Fintech, including cryptoassets, has been associated with high growth in the past few years and today there is increased knowledge about cryptoassets in society. When new technologies are used for various financial services, the effectiveness of the financial system can improve, because development and innovation can lead to new services that are cheaper, simpler and faster to use for groups such as private individuals. At the same time, however, this presents certain challenges for authorities.
This is particularly the case for cryptoassets, which are largely unregulated in many parts of the world, while at the same time it is difficult to monitor the progression of the risks they present. This is because little data is available about them. Cryptoassets are also associated with low, or non-existent, consumer and investor protection, which makes it risky for private individuals to invest in them.
There is no exact figure on how many Swedish households are exposed to cryptoassets. From a global angle, however, exposure to cryptoassets among Swedes is likely relatively low. Swedish banks and institutional investors appear to have limited cryptoasset exposures currently. Thus far, the risk of shocks on the cryptoasset market affecting the Swedish market and traditional financial system is probably low.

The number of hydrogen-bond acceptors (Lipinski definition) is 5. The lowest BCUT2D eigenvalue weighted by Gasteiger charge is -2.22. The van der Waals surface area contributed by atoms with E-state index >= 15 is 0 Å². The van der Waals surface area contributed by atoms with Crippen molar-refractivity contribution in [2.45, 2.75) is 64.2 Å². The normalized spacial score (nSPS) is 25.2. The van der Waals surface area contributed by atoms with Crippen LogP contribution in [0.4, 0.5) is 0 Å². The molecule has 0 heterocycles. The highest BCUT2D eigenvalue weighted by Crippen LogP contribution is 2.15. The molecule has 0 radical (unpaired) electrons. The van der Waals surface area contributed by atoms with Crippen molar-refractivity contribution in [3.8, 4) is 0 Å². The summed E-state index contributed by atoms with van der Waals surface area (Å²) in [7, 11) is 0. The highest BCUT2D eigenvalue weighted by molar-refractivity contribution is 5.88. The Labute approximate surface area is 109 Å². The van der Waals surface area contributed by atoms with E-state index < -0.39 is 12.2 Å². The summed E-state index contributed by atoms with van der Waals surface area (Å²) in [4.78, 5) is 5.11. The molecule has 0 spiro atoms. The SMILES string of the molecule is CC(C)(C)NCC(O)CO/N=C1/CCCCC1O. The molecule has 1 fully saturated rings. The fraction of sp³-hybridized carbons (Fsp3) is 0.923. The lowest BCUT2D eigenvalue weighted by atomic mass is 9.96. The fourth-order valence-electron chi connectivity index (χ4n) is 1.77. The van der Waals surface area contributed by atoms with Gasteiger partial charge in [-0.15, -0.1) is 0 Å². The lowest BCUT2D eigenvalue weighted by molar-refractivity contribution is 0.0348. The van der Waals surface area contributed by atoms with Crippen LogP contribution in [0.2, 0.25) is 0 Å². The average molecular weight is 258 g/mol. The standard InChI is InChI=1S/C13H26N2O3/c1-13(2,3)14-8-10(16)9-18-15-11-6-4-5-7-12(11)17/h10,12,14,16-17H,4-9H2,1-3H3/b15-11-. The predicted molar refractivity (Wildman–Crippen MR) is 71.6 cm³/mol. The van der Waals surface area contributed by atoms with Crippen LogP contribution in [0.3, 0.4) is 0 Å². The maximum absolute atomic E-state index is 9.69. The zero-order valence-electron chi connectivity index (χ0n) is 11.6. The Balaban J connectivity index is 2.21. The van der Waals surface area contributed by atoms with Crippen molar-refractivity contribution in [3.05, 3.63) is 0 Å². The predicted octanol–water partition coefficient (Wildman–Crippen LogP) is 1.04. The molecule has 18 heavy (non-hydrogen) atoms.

A number of international bodies such as the International Monetary Fund and FSB have also expressed that cryptoassets do not pose a systemic risk currently. See FSB (2022), “Assessment of Risks to Financial Stability from Crypto-Assets”, February 2022, Financial Stability Board and The Crypto Ecosystem and Financial Stability Challenges. Chapter in the Global Financial Stability Report, October 2021, International Monetary Fund. However, they might affect financial stability further ahead if the risks associated with them are not addressed. In line with this, many central banks, authorities and international standard-setting bodies have therefore maintained focus on following the progression of the cryptoasset market and taking measures to the extent possible and necessary, for instance by issuing cryptoasset-related standards. In parallel, regulatory efforts are in progress in many jurisdictions, aimed at reducing the risks linked to cryptoassets and improving consumer and investor protection.